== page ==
Stair climbing is one of the best workouts to help with balance, endurance, and fall prevention.
Your ability to climb a flight of stairs is one of the great markers of health. It’s often used to gauge your mobility and stamina, fitness level after an injury, and whether it’s safe to resume sex after a heart attack. But stair climbing can offer much more.
“Stair climbing is an excellent form of overall exercise for older adults because it challenges multiple muscle groups at once, such as your quadriceps, glutes, and calves, as well as improves cardiovascular strength and endurance,” says Michelle Munley, a physical therapist with Harvard’s Spaulding Outpatient Center Peabody. “If you can safely and effectively navigate up and down stairs, you can stay more active in life.”
Before you start
There are different places where you can practice stair climbing, from gym stair machines to basic household stairs.
The type of stair doesn’t necessarily matter, but keep in mind that not all steps are created equal in terms of height, depth, and surfaces. Also, stairs that don’t have rails are more challenging and potentially more dangerous. “Choose stairs in a comfortable environment using steps you feel safe negotiating,” says Munley.
Also, know that going down stairs is just as important as going up. When you walk up the stairs, your glutes and quadriceps muscles perform concentric, or shortening, contractions. When you walk down, the muscles perform the opposite — an eccentric, or lengthening, contraction. “Both movements are needed to provide optimal muscle strength and function,” says Munley.
When you’re ready
Consult your doctor before initiating a stair-climbing program, especially if you’ve had heart trouble, orthopedic conditions, or balance or mobility problems.
Then, get comfortable with the stair-climbing movement by practicing step-up exercises: stepping up and down using only one stairstep or a step-up platform. (This is a height-adjustable exercise tool found in most gyms and available to purchase online and in sporting goods stores.)
“Step-ups mimics the stair climbing movement, but with less effort, and can help people build up their strength and endurance before moving up to regular stair climbing,” says Munley. “Some people who are uneasy about climbing a full flight can feel more confident seeing only one step instead of 12.”
Here are three stair workouts you can try that use a gym stair-climbing machine or real steps with rails.
At the gym
Steady climbing: Set a stair-climbing machine to a comfortable resistance level and speed, and climb for five to 10 minutes. Lower or increase the speed as needed. Over time, try to increase your minutes, resistance level, or both.
Intervals: Begin the stair machine at a comfortable speed as a warm-up. Increase your speed or resistance to reach a moderate-intensity level (about 5 to 7 on a 10-point exertion scale) and climb for one to two minutes. Then reduce the intensity to a comfortable level again and climb for two minutes, or long enough to bring down your heart rate. Continue alternating between the two speeds for 10 to 20 minutes.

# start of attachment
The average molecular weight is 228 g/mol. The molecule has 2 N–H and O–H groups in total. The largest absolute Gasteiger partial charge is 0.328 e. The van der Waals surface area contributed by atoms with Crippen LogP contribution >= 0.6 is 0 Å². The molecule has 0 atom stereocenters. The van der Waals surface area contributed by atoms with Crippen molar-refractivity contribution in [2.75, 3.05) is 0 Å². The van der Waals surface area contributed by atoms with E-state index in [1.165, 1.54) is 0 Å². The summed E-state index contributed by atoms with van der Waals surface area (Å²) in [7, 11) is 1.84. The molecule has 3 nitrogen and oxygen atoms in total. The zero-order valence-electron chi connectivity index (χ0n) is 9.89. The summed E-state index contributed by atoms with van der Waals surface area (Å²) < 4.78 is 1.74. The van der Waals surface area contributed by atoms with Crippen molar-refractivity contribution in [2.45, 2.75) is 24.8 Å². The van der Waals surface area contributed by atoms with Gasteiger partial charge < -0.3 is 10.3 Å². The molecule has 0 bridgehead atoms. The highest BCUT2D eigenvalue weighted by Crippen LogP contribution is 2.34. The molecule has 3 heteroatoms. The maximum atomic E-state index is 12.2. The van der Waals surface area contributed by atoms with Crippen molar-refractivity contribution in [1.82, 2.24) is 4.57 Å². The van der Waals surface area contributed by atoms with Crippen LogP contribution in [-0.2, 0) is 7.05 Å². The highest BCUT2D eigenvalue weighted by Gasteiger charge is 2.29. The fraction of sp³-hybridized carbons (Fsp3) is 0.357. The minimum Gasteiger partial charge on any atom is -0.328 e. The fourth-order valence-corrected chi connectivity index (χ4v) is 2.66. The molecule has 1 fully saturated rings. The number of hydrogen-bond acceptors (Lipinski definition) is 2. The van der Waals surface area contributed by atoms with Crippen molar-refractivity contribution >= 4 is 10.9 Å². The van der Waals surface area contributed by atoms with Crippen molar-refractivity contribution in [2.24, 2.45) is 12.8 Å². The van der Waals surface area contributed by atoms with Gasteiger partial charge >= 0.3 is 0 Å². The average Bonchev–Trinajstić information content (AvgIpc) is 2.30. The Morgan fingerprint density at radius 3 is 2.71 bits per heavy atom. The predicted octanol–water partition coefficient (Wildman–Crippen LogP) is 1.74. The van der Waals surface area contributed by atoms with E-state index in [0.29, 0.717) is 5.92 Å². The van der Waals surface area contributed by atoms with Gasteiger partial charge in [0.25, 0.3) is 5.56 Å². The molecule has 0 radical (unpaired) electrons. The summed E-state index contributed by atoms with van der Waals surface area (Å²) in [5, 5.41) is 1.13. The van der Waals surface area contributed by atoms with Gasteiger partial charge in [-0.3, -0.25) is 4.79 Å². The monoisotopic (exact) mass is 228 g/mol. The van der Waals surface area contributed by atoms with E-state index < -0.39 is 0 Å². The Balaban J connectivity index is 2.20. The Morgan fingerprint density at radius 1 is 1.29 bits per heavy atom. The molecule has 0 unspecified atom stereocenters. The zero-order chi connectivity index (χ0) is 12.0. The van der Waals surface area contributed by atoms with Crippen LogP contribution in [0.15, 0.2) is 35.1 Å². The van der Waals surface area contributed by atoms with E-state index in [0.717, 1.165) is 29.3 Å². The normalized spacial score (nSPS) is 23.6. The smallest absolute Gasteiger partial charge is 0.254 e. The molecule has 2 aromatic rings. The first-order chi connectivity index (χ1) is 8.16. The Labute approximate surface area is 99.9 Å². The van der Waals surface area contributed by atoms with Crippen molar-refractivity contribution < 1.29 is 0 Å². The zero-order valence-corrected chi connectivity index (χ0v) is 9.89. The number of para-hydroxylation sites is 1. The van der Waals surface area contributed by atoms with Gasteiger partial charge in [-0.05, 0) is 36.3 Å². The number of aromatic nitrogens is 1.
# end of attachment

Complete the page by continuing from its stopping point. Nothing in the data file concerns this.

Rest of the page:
Note: A stair-climbing machine allows you to walk only in an upward motion. Munley suggests complementing your workout with leg press machine exercises, which mimic the muscle action of walking down stairs.
On real stairs
Choose a comfortable stairway that includes a rail for balance. Set a timer on your watch or phone and walk up and down one or two flights at a steady pace for five to 10 minutes. As you improve, try to increase your time, climb without using a rail, or climb more flights at one time.
Note: Always maintain good posture. Place your entire foot flat on the step. Don’t climb using your toes, which can overtax your calves. Hold rails or machine handles as needed for support and balance, but avoid pulling yourself forward. As you progress, you can climb stairs without holding on, or challenge yourself using steps without rails, like stadium stairs.
“Stair climbing can be a demanding and intense exercise, so always begin slowly, never rush yourself, and take breaks when needed,” says Munley.
Wanna go for a hike? 5 tips for safe trekking with your dog
Know your breed
The amount of physical activity your dog needs is heavily influenced by their breed. A high-energy breed, like a border collie, may have a much easier time on a hike than a lower energy breed. The exercise limits of your dog are an important factor to keep in mind before heading out on an adventure. Research your breed and check with your veterinarian to make sure your plans are in line with your dog’s physical limits.
Carry water for the dog
Hiking can be exhausting for dogs, too, so it’s important to keep them hydrated. Make sure you bring water and offer your dog a drink every half hour. A collapsible bowl or dog travel bottle is an easy way to carry everything you need for hydration.
Always have a leash
Many hiking trails require dogs to be on leash. Even if your trail doesn’t have a leash requirement, it’s a good idea to have one with you. Keeping your dog on a leash will help if you need to steer him away from anything along the trail, like poisonous plants or other animals.
Clean up after your dog
Always bring waste bags with you to clean up after your dog even if you don’t think you’ll be out that long. Your dog will eventually need a bathroom break and it is better to be prepared with a cleanup bag.
Remember a first aid kit
It is best to always have some medical essentials with you, like a small tube of antibiotic cream for minor cuts, roll-on bandages and a clean bandana to use as a tourniquet in case of major bleeding or bone fractures.